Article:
L.Z.: I started at the CTBTO as scientist. As the science is an exact discipline, I thought it would be simple, but when you combine science and diplomacy, you need to make sure that the politics are in harmony with the exact science that we are developing and to make sure that we verify the Treaty in a precise way. The most difficult part is to convince the diplomats. One needs to keep in mind that the Treaty was the object of the most protracted negotiations in the history of multilateralism. It took more than 40 years of efforts before the Treaty was opened for signature in 1996. As of today, 183 States have already signed the Treaty, of which 164 have ratified. Nonetheless, the CTBT has not yet entered into force. This is why we are still a preparatory commission, but this term hardly reflects the operational maturity of our organization. While waiting, our role is to marry diplomacy and science in the service of the international community.
Could you explain what a nuclear test is, technically speaking?
LZ: A nuclear test is an explosion in which fissile material is used to create a chain reaction to release an enormous amount of energy and to produce a detonation. In the process of developing a nuclear weapon, the objective of the test is to ensure that a detonation can be achieved with the fissile material that has been assembled and thus to have the chain reaction required to be able to create an explosion. If you develop a weapon which you haven’t tested, you don't know if it will work. It's necessary to conduct a series of tests to confirm that the weapon functions. It’s like all science: it takes experience to be able to actually carry out a test. So our role is to ensure that nobody is able to carry out this kind of test, to dissuade or stop any such initiative whose goal is to develop a weapon of mass destruction. You hear about the enrichment of uranium in Iran. You can enrich uranium for peaceful purposes to produce electricity and to use it for energy. But the enrichment of uranium does not lead directly to a nuclear weapon. It provides you with all of the elements that could help you create a chain reaction for a detonation and when you want to implement this chain reaction, you have to carry out nuclear tests. These are the tests that we are blocking.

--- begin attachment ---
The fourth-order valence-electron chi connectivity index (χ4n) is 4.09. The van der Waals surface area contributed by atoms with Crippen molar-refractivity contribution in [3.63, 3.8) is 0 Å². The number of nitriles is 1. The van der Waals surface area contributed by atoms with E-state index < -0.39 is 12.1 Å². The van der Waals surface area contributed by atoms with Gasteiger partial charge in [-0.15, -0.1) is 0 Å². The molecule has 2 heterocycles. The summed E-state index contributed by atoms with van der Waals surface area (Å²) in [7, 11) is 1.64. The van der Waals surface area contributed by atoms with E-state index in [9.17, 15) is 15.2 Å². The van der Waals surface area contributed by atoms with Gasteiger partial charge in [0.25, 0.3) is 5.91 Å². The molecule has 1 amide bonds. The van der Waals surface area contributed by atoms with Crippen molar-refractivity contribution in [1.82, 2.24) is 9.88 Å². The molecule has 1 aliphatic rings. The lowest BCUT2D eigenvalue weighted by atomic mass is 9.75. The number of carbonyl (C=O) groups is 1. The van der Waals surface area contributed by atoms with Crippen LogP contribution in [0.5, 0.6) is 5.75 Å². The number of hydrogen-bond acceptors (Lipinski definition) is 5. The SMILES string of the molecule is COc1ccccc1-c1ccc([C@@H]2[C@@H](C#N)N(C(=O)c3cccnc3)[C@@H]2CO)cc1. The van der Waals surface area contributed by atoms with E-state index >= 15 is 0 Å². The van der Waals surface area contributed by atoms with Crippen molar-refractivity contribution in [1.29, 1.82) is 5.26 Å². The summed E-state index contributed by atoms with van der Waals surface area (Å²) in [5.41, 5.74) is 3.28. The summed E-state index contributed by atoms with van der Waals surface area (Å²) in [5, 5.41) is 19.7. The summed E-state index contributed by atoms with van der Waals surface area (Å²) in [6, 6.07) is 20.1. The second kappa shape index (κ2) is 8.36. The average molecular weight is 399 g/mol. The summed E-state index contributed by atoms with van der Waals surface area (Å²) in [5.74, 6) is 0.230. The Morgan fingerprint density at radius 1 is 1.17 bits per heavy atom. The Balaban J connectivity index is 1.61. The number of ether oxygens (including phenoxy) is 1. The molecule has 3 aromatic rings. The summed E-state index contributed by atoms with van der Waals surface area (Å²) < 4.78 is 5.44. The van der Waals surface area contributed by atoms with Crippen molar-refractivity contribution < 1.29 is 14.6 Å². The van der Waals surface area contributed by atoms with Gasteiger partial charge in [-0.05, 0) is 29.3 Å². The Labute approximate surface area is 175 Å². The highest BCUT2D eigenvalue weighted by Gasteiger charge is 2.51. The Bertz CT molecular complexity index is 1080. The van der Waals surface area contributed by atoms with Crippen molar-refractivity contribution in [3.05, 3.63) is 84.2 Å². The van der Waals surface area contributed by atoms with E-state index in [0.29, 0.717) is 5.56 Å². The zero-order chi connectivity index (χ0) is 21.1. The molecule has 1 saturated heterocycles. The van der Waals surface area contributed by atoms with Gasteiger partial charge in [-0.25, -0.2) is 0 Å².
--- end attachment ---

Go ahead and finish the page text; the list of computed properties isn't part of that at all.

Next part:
S.: Is it possible to ban such nuclear tests completely?